(Masson, 1970: 147-149) *

15 October: The bombing by T-28s of the town of Boende, which is in the hands of Mulelist rebels, causes twenty deaths and many wounded among the civilian population. These bombings prompt APL leaders to take the Europeans in the region hostage and threaten to kill them in the event of any new casualties.

(Gérard-Libois, Van Lierde, 1965: 240; Verhaegen, 1969: 651-654) *

November: The operations by the Congolese National Army to retake Sankuru are extremely murderous. At each stage of the reconquest, ANC forces execute ‘collaborators’ and other ‘sympathizers’ of the Simba. (Turner, 1987: 108-117) *

6 November: Following the recapture of Kindu by the Lima 1 column, mercenaries commanded by Mike Hoare proceed to a bloody purge in the districts of the town’s ‘African estates’.

(Gérard-Libois, Van Lierde, 1965: 371-374; Honorin, 1980: 45-46; Reed, 1966: 172-173) **

24-25 November: As Belgian troops and the mercenaries of Operations Dragon rouge and Ommegang invade Stanleyville, dozens of Simba gripped by panic after the flight of their chiefs fire on a column of several hundred Western hostages, killing at least 22 of them. The following day, 30 European civilians are killed in a religious congregation on the left bank of the river.

The figure for Westerners killed by the APL is more precise than that of the Congolese victims. Between May 1964 and April 1965, 392 Western hostages, including 268 Belgians, are executed in cold blood by Simba in the regions they control (Onderzoekscommissie, 1966: 1-6, 133-134). Let us note that of these only 30-40 were killed before the intervention of Belgian troops and mercenaries. During the re-conquest operations, the mercenaries discover the bodies of 100 Westerners in Stanleyville and Paulis. In Watsa, no less than 37 Western hostages are killed in the hospital and the compound of the military camp by Colonel Jules’s Simba (De Bosschere, 1966). Dozens of other Westerners are killed during the final weeks of November in Banalia, Bafwasende, Mungbere, Bunia, Isangi and so forth.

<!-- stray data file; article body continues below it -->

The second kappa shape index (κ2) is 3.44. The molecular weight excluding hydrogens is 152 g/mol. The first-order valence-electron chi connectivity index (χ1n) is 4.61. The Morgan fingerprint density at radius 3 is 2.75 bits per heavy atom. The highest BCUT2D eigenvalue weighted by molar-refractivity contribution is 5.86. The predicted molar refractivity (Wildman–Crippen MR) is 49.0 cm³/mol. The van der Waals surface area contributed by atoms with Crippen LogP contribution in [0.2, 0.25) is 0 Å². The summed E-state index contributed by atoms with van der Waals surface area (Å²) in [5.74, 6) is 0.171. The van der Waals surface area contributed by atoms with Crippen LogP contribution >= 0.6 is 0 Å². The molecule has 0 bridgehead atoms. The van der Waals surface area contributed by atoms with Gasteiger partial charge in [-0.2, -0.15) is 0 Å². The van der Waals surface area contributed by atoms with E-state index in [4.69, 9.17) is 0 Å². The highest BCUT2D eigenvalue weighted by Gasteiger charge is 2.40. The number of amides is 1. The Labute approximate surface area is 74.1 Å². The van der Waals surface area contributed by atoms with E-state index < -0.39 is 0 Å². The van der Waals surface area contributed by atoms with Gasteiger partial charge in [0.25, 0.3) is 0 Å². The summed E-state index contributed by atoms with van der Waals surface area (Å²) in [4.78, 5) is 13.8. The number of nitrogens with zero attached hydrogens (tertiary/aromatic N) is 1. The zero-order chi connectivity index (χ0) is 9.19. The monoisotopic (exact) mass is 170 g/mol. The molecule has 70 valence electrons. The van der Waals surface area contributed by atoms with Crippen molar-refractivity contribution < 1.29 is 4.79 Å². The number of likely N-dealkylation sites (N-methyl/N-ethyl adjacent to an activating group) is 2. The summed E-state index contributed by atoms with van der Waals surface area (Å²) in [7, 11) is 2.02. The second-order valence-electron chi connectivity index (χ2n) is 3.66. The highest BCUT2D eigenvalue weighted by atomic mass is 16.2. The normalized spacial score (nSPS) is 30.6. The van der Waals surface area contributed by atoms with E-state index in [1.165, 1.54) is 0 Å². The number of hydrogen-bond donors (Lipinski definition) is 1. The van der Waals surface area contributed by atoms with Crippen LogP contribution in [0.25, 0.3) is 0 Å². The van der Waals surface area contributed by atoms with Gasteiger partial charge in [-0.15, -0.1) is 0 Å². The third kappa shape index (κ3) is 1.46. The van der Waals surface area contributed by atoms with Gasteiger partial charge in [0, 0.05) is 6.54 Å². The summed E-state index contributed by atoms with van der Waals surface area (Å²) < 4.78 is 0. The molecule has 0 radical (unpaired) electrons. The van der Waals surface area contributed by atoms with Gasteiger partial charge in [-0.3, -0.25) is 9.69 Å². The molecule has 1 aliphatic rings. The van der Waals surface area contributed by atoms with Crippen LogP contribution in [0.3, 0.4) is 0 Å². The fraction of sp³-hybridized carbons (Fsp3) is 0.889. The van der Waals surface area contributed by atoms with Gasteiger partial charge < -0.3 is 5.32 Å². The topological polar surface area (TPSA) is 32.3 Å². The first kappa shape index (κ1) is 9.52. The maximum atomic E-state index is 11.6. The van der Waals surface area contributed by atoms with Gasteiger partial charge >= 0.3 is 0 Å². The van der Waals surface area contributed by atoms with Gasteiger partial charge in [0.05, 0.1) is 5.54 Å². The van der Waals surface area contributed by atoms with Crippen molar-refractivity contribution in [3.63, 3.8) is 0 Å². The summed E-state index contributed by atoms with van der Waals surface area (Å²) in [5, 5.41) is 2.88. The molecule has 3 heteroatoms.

(Gérard-Libois, Van Lierde, 1965: 403, 410; Kestergat, 1965: 167-183; Lantier, 1969: 205-210; Mummendey, 1997: 307-326; Nothomb, 1993: 301-327; Odom, 1988: 179-182; Quinteyn, 2004: 142-153; Reed, 1966: 272-273; Scholl-Latour, 1988: 289; Vandewalle, 1970: 409-412) ***

November–December: The pacification operations conducted under the leadership of Victor Nendaka by the ANC and white mercenaries cause an unknown number of deaths in all the recaptured territories. In Stanleyville, ‘Mad Mike’ Hoare’s men systematically purge the suburbs. The priority targets are Simba and supporters of Lumumba or the CNL, but very many innocent civilians suspected of collusion with the rebellion are also killed, as are ex-members of the ANC suspected of having rallied – whether voluntarily or not – to the ranks of the Simba. On his return to South Africa, the head of the mercenaries, Mike Hoare, declares: «Killing communists is like killing vermin. Killing African nationalists is like killing animals. I don’t like either of them. My men and I killed between five and ten thousand Congolese rebels during the twenty months I spent in the Congo.» In fact, as an observer notes, «anything black was killed indiscriminately, blindly» (Honorin, 1980: 46). The final toll of this repression has never been established exactly: however, some sources refer to tens of thousands of deaths. According to several observers, the African housing estates that surround Stanleyville (some of which were bombed with heavy weaponry) lost half their population. The capital of Haut-Congo resembles a ghost town full of widows and deserted by the few men who have been able to escape the purge.